While many growers are accustomed to fumigating at this time of year with no need for supplementary water, 2015 is a bit unusual. The winter of 2015 was drier than normal for most of southern Ontario, with most regions experiencing less than 80% of average precipitation from January through March. Additionally, the very cold temperatures, sunshine and dry air means that much of the snow pack sublimated instead of melting into the ground. As a result, southwestern Ontario and eastern Ontario are currently listed as abnormally dry.
At the Simcoe Research Station, soil moisture measurements taken on a recently-prepared sandy loam field yesterday were at 15% of available water capacity, which is much lower than the levels stipulated on fumigant labels. For metam sodium-based fumigants (e.g. Busan and Vapam), moisture levels in the top 15 cm of soil must be between 60-80% of available water capacity immediately prior to fumigant application. For chloropicrin-based fumigants (e.g. Chloropicrin 100, Pic Plus), soil moisture at a 20 cm depth must be equal or greater than 50% available water capacity. Fumigation in most areas of southwestern Ontario at this time will likely require adjustments to soil moisture prior to application.
Soil moisture recommendations on fumigant labels are not new, however they are now one of the mandatory Good Agricultural Practices required on the new fumigant labels and both soil moisture and method of measurement must be included in your Fumigant Management Plan. While this is now a legal requirement, ensuring adequate soil moisture is also critical to the effective application of fumigants. If soil is not adequately moist at the time of application, the fumigant will move too quickly out of the soil. Since the efficacy of fumigants depends on the length of time the active ingredient is in contact with the target pest, you need to make sure the soil is sufficiently moist to keep the product in the soil. Furthermore, fumigant gas escaping from the soil prematurely can be a hazard, particularly when occurring in association with temperature inversions.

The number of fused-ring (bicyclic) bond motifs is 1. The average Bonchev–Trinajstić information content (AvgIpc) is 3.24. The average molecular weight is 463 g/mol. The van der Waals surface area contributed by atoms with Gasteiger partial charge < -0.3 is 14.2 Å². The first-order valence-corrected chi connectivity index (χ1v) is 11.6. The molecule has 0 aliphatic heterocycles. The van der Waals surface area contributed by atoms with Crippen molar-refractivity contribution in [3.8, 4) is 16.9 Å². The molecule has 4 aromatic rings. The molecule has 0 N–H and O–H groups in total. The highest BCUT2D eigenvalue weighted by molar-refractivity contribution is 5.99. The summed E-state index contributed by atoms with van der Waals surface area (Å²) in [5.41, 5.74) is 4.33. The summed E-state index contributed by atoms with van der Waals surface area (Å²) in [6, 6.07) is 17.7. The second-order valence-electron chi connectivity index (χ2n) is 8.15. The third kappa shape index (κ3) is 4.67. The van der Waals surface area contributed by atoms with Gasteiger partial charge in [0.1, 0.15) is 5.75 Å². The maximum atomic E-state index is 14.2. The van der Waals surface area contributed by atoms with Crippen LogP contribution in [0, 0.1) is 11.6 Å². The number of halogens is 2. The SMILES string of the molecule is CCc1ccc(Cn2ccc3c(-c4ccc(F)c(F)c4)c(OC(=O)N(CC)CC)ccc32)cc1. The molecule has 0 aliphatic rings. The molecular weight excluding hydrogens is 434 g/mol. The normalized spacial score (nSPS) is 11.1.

It is also important to note that one or two rainfalls may not be sufficient to bring soil moisture up to 50 or 60% available water capacity, particularly if the soil is very dry. Even if a heavy rain has occurred recently, check your soil moisture prior to fumigant application. For more information on monitoring soil moisture levels, refer to the OMAFRA factsheet Monitoring Soil Moisture to Improve Irrigation Decisions (http://www.omafra.gov.on.ca/english/engineer/facts/11-037.htm ) or view a new series of videos on the subject on the OMAFRA website. To find them, use Google to search for “irrigation OMAFRA”.